NOTE: Blimey! is no longer being updated. Please visit for the latest updates about my comics work.

Wednesday, January 30, 2019


Cover by Neil Googe.
This April, Rebellion are launching a Spring Special featuring brand new stories of classic humour characters!

Cor!! and Buster Special features a cover by Neil Googe showing a cast of classic characters in Trafalgar Square, including Ivor Lott and Tony Broke, Faceache, Frankie Stein, X-Ray Specs and Buster himself, - and I'm pleased to say that the special will include a three-page intro strip that I drew, from a script by John Freeman.

Here's the PR....

The greatest characters from Britain’s golden age of humour comics return this Easter for a one-shot celebration of daft and zany fun!

Rebellion Publishing is proud to announce the Cor!! and Buster Special will be tickling your funny bone this spring and a whole new generation of readers are about to experience comics’ humour at its finest! 

The 48-page special will hit newsstands in the UK and Ireland, and comic book stores in the UK, Ireland, and North America, on 17th April, retailing at £4.99. 

It will be the first use of the vast number of classic humour characters by Rebellion since it acquired the archive of comics publisher IPC and the Cor!! and Buster Special offers new takes on some of the greatest characters from Britain’s golden age of humour comics, with an edgy celebration of daft, zany fun.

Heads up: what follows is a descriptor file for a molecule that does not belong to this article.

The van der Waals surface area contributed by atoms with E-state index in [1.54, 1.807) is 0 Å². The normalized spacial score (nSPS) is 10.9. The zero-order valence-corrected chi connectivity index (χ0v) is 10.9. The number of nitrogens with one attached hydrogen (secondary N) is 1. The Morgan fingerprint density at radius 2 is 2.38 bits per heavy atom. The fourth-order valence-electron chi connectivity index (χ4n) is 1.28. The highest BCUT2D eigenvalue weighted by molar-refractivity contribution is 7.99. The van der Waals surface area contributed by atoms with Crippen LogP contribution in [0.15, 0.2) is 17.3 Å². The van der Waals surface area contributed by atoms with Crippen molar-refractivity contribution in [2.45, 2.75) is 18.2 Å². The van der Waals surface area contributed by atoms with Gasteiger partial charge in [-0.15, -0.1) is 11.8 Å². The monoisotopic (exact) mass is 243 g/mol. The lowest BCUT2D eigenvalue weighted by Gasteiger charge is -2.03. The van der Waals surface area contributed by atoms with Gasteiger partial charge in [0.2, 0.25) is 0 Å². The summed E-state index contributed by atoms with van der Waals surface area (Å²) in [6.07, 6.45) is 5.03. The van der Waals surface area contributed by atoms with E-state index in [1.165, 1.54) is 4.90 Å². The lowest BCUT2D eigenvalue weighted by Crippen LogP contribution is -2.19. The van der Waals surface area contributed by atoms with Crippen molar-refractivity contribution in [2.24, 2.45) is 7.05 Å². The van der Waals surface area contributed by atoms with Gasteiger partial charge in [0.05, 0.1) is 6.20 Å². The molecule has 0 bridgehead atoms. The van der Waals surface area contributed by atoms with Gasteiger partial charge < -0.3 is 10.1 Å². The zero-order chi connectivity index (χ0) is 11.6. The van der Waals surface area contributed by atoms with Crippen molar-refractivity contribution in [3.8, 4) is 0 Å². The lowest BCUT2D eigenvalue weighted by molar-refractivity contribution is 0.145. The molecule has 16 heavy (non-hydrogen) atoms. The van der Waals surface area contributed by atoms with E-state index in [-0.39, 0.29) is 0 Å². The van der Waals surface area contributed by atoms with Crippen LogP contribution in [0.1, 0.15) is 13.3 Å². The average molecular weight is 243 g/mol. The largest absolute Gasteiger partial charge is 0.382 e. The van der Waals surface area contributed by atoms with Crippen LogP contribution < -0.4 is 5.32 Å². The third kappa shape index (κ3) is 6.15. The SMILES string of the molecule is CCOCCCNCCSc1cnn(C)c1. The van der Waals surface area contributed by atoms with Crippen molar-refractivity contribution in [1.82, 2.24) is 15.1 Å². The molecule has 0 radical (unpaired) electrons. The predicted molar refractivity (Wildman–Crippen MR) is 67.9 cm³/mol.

From the world’s naughtiest baby, Sweeny Toddler, to Gums, the most incompetent shark in the seven seas, this one-shot special will feature top comics talent including a cover by Neil Googe (The Flash), and strips by Ned Hartley (Star Wars), Cavan Scott (Doctor Who), Abigail Bulmer (2000 AD) and Tanya Roberts (TMNT).

The special will also complement Funny Pages, Rebellion's title for Free Comic Book Day on 4th May, which will be available for free from participating comic book stores around the world.

Editor on the Cor! and Buster Special, Keith Richardson, said: "Humour titles like Cor!! and Buster were a massive part of many a childhood but have been sadly missing from the newsstand for years - the time is ripe to bring these amazing characters back for a new generation. Just at a time when many kids will be on their Easter break, this special will introduce them to some of our favourite classic characters, but all with a modern twist. For us, it's time to put the comical back into comics!"